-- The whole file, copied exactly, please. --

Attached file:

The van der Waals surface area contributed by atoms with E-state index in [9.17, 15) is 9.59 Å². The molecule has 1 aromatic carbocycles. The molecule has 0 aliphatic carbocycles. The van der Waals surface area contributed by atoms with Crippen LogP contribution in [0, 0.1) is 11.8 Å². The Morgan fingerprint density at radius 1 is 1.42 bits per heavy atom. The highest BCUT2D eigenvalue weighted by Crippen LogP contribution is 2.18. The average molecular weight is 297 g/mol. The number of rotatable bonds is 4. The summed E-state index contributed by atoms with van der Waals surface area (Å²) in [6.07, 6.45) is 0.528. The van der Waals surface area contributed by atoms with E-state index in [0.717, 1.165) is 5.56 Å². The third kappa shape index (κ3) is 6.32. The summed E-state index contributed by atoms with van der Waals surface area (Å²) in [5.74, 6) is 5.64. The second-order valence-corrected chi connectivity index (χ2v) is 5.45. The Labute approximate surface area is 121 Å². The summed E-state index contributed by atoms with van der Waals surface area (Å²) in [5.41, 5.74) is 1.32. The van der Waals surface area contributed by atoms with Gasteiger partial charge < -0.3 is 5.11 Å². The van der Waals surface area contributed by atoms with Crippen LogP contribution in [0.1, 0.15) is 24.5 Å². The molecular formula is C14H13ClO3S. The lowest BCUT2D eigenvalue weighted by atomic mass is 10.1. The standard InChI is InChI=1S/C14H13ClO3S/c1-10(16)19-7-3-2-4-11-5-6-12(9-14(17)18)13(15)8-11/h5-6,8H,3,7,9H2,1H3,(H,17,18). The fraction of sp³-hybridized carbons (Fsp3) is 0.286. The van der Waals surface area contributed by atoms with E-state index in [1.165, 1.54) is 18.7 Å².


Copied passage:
The van der Waals surface area contributed by atoms with E-state index in [9.17, 15) is 9.59 Å². The molecule has 1 aromatic carbocycles. The molecule has 0 aliphatic carbocycles. The van der Waals surface area contributed by atoms with Crippen LogP contribution in [0, 0.1) is 11.8 Å². The Morgan fingerprint density at radius 1 is 1.42 bits per heavy atom. The highest BCUT2D eigenvalue weighted by Crippen LogP contribution is 2.18. The average molecular weight is 297 g/mol. The number of rotatable bonds is 4. The summed E-state index contributed by atoms with van der Waals surface area (Å²) in [6.07, 6.45) is 0.528. The van der Waals surface area contributed by atoms with E-state index in [0.717, 1.165) is 5.56 Å². The third kappa shape index (κ3) is 6.32. The summed E-state index contributed by atoms with van der Waals surface area (Å²) in [5.74, 6) is 5.64. The second-order valence-corrected chi connectivity index (χ2v) is 5.45. The Labute approximate surface area is 121 Å². The summed E-state index contributed by atoms with van der Waals surface area (Å²) in [5.41, 5.74) is 1.32. The van der Waals surface area contributed by atoms with Gasteiger partial charge < -0.3 is 5.11 Å². The van der Waals surface area contributed by atoms with Crippen LogP contribution in [0.1, 0.15) is 24.5 Å². The molecular formula is C14H13ClO3S. The lowest BCUT2D eigenvalue weighted by atomic mass is 10.1. The standard InChI is InChI=1S/C14H13ClO3S/c1-10(16)19-7-3-2-4-11-5-6-12(9-14(17)18)13(15)8-11/h5-6,8H,3,7,9H2,1H3,(H,17,18). The fraction of sp³-hybridized carbons (Fsp3) is 0.286. The van der Waals surface area contributed by atoms with E-state index in [1.165, 1.54) is 18.7 Å².